Resources » Disaster Risk Reduction
This document outlines a process to facilitate the development of an integrated strategy for Disaster Risk Management (DRM) and Climate Change (CC) for the Pacific islands region by 2015.
In preparation for the Post-2015 framework for disaster risk reduction, this policy paper assesses how the current Hyogo Framework for Action (HFA) might be developed to address the challenges facing evolving disaster risk in the next decade. While the backbone of the HFA is sound, it is argued that the strategic goals and priorities for action can be strengthened in order to develop more practical tools and explicit guidance on how to reduce the long-term trends in disaster risk whilst not undermining the benefits of growth and development.
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Disasters have killed more than 1.3 million people and affected an average of 220 million per year over the past two decades. In 2011 alone, 106 million people were affected by floods; 60 million were affected by drought, mainly in the Horn of Africa; and almost 30,000 people were killed. Disasters cost the world economy more than US$ 380 billion in 2011.
Representatives of UN agencies, funds and programmes completed an action plan this week that will accelerate the integration of disaster risk reduction into all UN country level operations in response to the rising levels of disruption to millions of lives each year from disasters.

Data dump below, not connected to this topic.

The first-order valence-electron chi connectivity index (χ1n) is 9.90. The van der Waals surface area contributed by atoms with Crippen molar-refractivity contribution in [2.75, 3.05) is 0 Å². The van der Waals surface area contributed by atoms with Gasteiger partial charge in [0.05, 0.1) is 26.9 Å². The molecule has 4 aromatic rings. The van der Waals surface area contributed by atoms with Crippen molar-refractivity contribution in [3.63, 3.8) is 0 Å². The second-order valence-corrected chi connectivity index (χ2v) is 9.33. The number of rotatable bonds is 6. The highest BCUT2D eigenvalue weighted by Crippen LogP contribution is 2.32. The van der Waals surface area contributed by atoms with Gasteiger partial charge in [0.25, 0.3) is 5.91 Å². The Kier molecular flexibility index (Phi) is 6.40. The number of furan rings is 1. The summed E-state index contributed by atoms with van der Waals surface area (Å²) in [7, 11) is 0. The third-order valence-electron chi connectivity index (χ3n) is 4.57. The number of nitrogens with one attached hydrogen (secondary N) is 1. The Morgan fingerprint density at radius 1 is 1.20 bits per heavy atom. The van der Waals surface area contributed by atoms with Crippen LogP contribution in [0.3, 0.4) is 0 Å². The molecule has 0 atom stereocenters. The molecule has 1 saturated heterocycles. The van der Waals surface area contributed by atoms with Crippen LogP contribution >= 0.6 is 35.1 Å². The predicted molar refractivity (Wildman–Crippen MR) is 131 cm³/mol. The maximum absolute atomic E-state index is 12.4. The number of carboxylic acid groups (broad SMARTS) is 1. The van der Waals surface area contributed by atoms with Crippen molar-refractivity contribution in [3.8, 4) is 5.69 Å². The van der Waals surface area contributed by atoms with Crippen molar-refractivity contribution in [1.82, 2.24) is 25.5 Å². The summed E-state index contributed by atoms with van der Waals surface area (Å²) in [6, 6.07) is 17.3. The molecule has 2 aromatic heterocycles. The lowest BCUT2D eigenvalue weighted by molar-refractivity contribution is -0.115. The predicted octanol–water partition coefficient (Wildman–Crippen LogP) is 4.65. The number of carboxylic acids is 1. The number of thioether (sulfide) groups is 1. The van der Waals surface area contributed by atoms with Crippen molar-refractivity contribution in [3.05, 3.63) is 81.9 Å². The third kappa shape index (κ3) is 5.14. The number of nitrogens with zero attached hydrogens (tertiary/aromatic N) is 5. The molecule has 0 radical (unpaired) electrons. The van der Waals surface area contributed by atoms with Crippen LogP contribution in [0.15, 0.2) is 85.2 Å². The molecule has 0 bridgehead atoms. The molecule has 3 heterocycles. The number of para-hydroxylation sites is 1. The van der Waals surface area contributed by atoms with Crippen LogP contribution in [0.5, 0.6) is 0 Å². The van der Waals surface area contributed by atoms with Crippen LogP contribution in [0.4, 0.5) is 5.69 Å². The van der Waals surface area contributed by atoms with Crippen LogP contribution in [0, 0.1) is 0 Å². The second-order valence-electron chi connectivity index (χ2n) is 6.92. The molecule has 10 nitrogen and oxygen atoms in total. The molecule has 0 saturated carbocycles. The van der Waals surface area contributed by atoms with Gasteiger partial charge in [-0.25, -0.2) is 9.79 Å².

Cross-UN agency support for mainstreaming disaster risk reduction will provide a major boost to UNISDR's ongoing consultations with key stakeholders on the content of a new global framework on disaster risk reduction to follow on from the existing Hyogo Framework for Action (HFA) in 2015. It is also an indication that the UN is introducing more accountability around risk management; agencies will track their progress on a regular basis.
This is the second Thematic Think Piece on Disaster Risk and Resilience developed by UN entities to support discussions on the post-2015 development agenda. The paper outlines the modus operandi of the International Strategy for Disaster Reduction partnership in working with and empowering stakeholders to build partnerships and political legitimacy for international agreements in the context of disaster risk reduction. With this approach the paper refers to the directions outlined in the Hyogo Framework for Action 2005-2015: Building the Resilience of Nations and Communities to Disasters.
It calls for localising and leveraging partnerships for risk reduction and asserts that the strength of the Hyogo Framework for Action is the ability to influence and guide diverse groups and generate partnerships amongst a wide variety of stakeholders (not just national governments) including local government representatives, science and technology institutions, parliamentarians, interest groups and community practitioners, the private sector, and media.